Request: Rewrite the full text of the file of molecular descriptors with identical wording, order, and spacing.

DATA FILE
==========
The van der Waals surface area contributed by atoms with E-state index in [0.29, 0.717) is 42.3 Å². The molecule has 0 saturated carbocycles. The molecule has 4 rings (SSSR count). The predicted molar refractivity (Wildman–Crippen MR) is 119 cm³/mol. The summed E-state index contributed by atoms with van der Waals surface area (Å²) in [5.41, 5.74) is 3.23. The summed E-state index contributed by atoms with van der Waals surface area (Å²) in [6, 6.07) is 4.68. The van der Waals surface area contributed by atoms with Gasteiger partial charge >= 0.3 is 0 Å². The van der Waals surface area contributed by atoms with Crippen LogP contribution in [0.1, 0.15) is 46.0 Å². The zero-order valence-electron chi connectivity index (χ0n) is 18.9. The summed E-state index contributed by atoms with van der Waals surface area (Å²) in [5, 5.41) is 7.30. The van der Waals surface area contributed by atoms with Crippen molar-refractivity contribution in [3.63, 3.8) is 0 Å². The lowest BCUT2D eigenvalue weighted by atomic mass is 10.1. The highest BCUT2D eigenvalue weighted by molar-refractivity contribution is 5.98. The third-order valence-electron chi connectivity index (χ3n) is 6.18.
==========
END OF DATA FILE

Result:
The van der Waals surface area contributed by atoms with E-state index in [0.29, 0.717) is 42.3 Å². The molecule has 0 saturated carbocycles. The molecule has 4 rings (SSSR count). The predicted molar refractivity (Wildman–Crippen MR) is 119 cm³/mol. The summed E-state index contributed by atoms with van der Waals surface area (Å²) in [5.41, 5.74) is 3.23. The summed E-state index contributed by atoms with van der Waals surface area (Å²) in [6, 6.07) is 4.68. The van der Waals surface area contributed by atoms with Gasteiger partial charge >= 0.3 is 0 Å². The van der Waals surface area contributed by atoms with Crippen LogP contribution in [0.1, 0.15) is 46.0 Å². The zero-order valence-electron chi connectivity index (χ0n) is 18.9. The summed E-state index contributed by atoms with van der Waals surface area (Å²) in [5, 5.41) is 7.30. The van der Waals surface area contributed by atoms with Crippen molar-refractivity contribution in [3.63, 3.8) is 0 Å². The lowest BCUT2D eigenvalue weighted by atomic mass is 10.1. The highest BCUT2D eigenvalue weighted by molar-refractivity contribution is 5.98. The third-order valence-electron chi connectivity index (χ3n) is 6.18.